Albert Pujols' touching gesture for brother of Dodgers outfielder Joc Pederson

Tim Brown
Yahoo Sports

ANAHEIM, Calif. – A few days ago, Albert Pujols' phone buzzed. He'd been sent a photo. He tapped the phone and there was Champ Pederson, Joc's oldest brother. Champ was holding up a jersey – Los Angeles Angels, No. 5, PUJOLS across the back, signed by Pujols himself – and wearing a great big smile.

Pujols had met the young man about a week before at a screening for a movie called "Where Hope Grows." It's about baseball, but mostly it's about Down syndrome.

Isabella Pujols, Albert's oldest child, has Down syndrome. So does Champ.

"Sometimes I have to tell her to do something two or three times," he said. "But sometimes people need to tell me two or three times."

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Albert Pujols' foundation helps raise money and awareness for people with Down syndrome. (Getty Images)
Albert Pujols' foundation helps raise money and awareness for people with Down syndrome. (Getty Images)

Pujols and Joc Pederson had not met before March 16, the night of the screening in Phoenix. They both play professional baseball and share a market, and people in the business tend to be acquainted. But Pujols is 35, three MVPs and 520 home runs into this and headed for the Hall of Fame, while Pederson is 22, has 28 days of service time and still hasn't been able to tell his parents for sure if they should fly down from Palo Alto, Calif., for Monday's season opener at Dodger Stadium.

So it was something of a surprise that night when Pujols worked his way through the crowd, found the Pedersons – father Stu, mother Shelly, Joc and Champ – and introduced himself. Champ was beside himself.

"You're my favorite player," he said, well within earshot of Joc.

"Champ," Shelly said, "your brother…"

"Nope," Champ said. "Albert Pujols."

He asked for a jersey.

Pujols laughed.

"They're pretty special kids," he said.

The Pedersons knew The Pujols Foundation, knew the work it did for people – children in particular – with Down syndrome and other disabilities. Champ did too. From that, they figured Pujols must be a good man. Champ is a pretty good judge of these things.

"Champ's been wanting to meet him for a long time," Joc said.

Funny when your eyes are open, your heart too, what comes of it. Three days later, the Dodgers hosted the Angels at Camelback Ranch. Pujols was at first base. Pederson subbed into the game as a pinch-runner at first.

"I have Champ's jersey," Pujols told him. "I'll be sure it gets to you."

It was in a box, on the bus, before the Angels left for Tempe.

"I was kind of shocked," Joc said. "A lot of people say stuff and don't follow through."

Joc Pederson's oldest brother has Down syndrome. (Getty Images)
Joc Pederson's oldest brother has Down syndrome. (Getty Images)

The act of signing a jersey and handing it over maybe isn't much. Not by itself. But tell Champ. Tell all the other boys and girls who attend Pujols' events. Tell the Pedersons, whose first-born son might not take that jersey off for a while. Look at the photo, look at Champ's ear-to-ear happiness, and ask the Pedersons if a casual meeting, a pass of a Sharpie and a small emotional investment is or isn't much.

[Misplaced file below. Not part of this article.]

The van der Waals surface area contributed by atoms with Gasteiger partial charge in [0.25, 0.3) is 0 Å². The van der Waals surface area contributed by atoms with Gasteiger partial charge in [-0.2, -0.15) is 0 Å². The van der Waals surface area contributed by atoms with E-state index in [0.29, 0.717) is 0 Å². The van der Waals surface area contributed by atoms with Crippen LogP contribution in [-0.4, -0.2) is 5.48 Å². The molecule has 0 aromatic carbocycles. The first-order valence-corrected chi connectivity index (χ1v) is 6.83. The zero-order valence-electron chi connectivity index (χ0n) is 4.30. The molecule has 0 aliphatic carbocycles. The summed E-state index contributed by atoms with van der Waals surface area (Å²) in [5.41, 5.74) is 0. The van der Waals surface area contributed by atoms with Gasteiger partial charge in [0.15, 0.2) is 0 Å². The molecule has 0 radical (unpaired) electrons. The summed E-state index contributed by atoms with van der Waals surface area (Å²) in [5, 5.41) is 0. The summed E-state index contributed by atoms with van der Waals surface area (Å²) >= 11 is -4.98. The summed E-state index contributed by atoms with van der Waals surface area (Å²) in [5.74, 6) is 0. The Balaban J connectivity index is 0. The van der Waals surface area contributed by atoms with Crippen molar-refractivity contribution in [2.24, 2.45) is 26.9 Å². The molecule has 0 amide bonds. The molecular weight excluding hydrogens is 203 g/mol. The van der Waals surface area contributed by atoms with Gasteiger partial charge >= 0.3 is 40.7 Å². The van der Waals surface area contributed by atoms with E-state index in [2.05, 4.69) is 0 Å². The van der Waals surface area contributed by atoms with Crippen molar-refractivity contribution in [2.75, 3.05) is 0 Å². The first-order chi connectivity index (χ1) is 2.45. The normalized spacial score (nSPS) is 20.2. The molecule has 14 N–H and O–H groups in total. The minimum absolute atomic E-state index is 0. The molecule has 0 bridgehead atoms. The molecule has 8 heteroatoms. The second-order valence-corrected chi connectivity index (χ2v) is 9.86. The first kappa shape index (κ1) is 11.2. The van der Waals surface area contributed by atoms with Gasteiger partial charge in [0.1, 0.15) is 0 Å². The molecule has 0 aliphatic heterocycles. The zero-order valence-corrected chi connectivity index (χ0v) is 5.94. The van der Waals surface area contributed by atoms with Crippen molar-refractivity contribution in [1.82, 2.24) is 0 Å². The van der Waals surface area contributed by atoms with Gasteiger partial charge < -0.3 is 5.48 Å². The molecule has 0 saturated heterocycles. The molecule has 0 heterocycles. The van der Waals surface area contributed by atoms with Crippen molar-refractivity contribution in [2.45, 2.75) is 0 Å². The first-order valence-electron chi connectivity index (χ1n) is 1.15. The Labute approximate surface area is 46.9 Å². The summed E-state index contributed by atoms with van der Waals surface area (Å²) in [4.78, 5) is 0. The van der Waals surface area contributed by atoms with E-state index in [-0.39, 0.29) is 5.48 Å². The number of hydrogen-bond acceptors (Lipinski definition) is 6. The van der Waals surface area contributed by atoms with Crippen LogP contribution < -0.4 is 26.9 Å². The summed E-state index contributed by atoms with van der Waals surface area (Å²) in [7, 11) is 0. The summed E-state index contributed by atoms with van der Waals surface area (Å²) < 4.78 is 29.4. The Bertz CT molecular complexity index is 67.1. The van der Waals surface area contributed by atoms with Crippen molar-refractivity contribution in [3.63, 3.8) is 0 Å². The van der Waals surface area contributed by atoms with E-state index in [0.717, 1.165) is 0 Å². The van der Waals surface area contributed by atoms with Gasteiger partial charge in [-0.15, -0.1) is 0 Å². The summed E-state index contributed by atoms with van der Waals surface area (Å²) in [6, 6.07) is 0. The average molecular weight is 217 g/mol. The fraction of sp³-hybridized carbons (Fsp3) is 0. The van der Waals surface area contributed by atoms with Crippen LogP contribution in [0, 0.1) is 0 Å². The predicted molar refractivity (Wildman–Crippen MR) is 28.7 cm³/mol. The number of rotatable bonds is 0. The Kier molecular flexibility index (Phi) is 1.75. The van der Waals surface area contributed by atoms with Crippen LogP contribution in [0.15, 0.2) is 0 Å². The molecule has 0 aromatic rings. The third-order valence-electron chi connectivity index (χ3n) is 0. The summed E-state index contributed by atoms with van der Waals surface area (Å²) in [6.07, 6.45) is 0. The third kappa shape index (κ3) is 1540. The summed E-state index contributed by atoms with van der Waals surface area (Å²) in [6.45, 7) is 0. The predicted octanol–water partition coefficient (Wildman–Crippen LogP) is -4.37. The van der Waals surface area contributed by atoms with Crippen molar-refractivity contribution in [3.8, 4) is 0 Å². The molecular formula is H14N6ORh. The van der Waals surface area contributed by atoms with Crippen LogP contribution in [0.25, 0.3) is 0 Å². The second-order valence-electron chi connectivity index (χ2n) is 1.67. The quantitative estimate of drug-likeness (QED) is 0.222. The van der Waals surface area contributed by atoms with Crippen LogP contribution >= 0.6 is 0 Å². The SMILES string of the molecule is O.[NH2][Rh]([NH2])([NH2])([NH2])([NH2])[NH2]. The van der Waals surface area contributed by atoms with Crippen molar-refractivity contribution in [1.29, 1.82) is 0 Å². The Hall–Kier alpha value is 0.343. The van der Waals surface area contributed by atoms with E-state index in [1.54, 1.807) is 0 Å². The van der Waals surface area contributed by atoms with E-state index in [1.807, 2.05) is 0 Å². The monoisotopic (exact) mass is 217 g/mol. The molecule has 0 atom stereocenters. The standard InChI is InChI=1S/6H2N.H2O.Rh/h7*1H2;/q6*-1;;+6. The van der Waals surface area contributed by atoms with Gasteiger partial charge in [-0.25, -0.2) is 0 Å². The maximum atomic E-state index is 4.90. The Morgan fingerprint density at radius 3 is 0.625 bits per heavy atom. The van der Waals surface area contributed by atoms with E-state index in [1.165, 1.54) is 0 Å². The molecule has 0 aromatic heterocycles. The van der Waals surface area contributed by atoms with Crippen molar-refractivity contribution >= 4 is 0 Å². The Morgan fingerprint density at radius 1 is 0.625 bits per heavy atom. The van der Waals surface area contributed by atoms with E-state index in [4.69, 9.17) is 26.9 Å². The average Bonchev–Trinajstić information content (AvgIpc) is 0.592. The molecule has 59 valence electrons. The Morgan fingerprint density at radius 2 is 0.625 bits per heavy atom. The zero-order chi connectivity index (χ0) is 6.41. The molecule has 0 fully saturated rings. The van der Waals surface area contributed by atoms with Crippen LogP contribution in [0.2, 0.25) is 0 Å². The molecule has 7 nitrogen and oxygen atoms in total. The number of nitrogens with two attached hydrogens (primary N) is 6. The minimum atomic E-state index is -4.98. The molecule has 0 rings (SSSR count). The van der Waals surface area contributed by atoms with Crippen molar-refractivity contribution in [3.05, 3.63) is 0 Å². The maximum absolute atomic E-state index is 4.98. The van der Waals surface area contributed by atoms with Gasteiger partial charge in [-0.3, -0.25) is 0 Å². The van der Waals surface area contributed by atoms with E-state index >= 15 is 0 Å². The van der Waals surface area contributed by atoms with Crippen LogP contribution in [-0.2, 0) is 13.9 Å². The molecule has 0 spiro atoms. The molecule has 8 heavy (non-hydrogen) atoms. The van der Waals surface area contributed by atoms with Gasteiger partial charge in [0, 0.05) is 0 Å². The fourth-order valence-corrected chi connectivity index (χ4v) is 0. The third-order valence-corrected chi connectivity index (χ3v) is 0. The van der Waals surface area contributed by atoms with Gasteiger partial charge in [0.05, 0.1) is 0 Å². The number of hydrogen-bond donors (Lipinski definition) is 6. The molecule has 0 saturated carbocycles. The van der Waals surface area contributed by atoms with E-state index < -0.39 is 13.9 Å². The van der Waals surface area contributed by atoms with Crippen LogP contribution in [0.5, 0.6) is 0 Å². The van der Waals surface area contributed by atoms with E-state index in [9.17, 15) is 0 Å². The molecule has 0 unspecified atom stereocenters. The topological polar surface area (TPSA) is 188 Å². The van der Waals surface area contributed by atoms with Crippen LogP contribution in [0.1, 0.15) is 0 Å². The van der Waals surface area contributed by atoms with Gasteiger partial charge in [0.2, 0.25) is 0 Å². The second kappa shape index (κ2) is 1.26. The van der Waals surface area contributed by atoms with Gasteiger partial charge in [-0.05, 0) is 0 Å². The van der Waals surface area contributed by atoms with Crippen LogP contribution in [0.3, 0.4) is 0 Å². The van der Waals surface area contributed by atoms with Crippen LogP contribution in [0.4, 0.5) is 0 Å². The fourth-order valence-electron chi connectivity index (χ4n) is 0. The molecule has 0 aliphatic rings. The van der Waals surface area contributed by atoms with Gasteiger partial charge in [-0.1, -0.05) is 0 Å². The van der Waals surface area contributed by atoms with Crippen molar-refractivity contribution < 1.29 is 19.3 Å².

So on a Thursday night at Angel Stadium, where the Dodgers and Angels met to get a sense of big-stadium lighting and to pull themselves a few innings closer to the regular season, Joc was stretching near the right-field line and Albert had finished a sprint in shallow center field. Joc caught his eye. Albert nodded. And Joc trotted to him. They hugged, had a short conversation, hugged again and returned to their game preparation.

There'd be no hard reason for the veteran Pujols and the budding Pederson to know what makes the other what. Or why. Pederson, of course, has followed Pujols' career and admired him as a ballplayer. Pujols had heard of Pederson, knew he played this winter in Pujols' native Dominican Republic, and introduced himself at a movie. That's it.

The bond is Isabella. And it's Champ. And it's everybody like them who has to work a little harder to get through the day, whose challenges are slightly larger than most, but who see an awful lot of good out there. Pujols helped raised Isabella. Pederson helped raise Champ. They know that about each other.

"I feel like I've almost known Joc for a very long time because of that," Pujols said. "These kids have special needs. But I'm sure he doesn't look at it like that. That's his brother. I don't look at my daughter and say, 'Oh, she has Down syndrome.' She's my daughter. She's one of my five kids."

Joc's mother, Shelly, sent him a video of Champ opening the box and discovering the jersey inside. Of Albert, she told Joc, "I like that he's about that." Because they're about that. too. And maybe one day Joc will be a great baseball player, and one day he'll be Champ's favorite player (though it would appear that'll take some doing), and he'll still be about that, just like Albert Pujols is.

"It's a mutual sense of respect, I think," Joc said. "You've been through some of the same things he's been through."

He seemed to think it over again, the life they've all had with Champ, and the chance meeting with the one guy Champ really wanted to meet, and then Champ and that jersey. He smiled.

"It's pretty cool," Joc said.

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